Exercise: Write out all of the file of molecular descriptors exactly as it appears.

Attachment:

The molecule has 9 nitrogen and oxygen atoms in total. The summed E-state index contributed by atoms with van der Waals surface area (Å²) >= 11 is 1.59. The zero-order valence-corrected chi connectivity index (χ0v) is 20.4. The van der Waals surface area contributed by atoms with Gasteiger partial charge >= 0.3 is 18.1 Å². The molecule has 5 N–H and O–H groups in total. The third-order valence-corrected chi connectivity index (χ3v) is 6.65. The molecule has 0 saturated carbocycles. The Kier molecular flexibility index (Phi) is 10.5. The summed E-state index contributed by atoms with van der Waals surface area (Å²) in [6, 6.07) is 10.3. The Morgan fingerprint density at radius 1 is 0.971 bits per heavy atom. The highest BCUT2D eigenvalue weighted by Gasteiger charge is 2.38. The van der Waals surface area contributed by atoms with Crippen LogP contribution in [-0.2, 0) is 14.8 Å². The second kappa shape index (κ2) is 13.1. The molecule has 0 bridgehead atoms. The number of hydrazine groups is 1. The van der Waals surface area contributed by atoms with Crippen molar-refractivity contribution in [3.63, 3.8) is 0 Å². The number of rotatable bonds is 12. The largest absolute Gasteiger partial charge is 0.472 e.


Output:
The molecule has 9 nitrogen and oxygen atoms in total. The summed E-state index contributed by atoms with van der Waals surface area (Å²) >= 11 is 1.59. The zero-order valence-corrected chi connectivity index (χ0v) is 20.4. The van der Waals surface area contributed by atoms with Gasteiger partial charge >= 0.3 is 18.1 Å². The molecule has 5 N–H and O–H groups in total. The third-order valence-corrected chi connectivity index (χ3v) is 6.65. The molecule has 0 saturated carbocycles. The Kier molecular flexibility index (Phi) is 10.5. The summed E-state index contributed by atoms with van der Waals surface area (Å²) in [6, 6.07) is 10.3. The Morgan fingerprint density at radius 1 is 0.971 bits per heavy atom. The highest BCUT2D eigenvalue weighted by Gasteiger charge is 2.38. The van der Waals surface area contributed by atoms with Crippen LogP contribution in [-0.2, 0) is 14.8 Å². The second kappa shape index (κ2) is 13.1. The molecule has 0 bridgehead atoms. The number of hydrazine groups is 1. The van der Waals surface area contributed by atoms with Crippen molar-refractivity contribution in [3.63, 3.8) is 0 Å². The number of rotatable bonds is 12. The largest absolute Gasteiger partial charge is 0.472 e.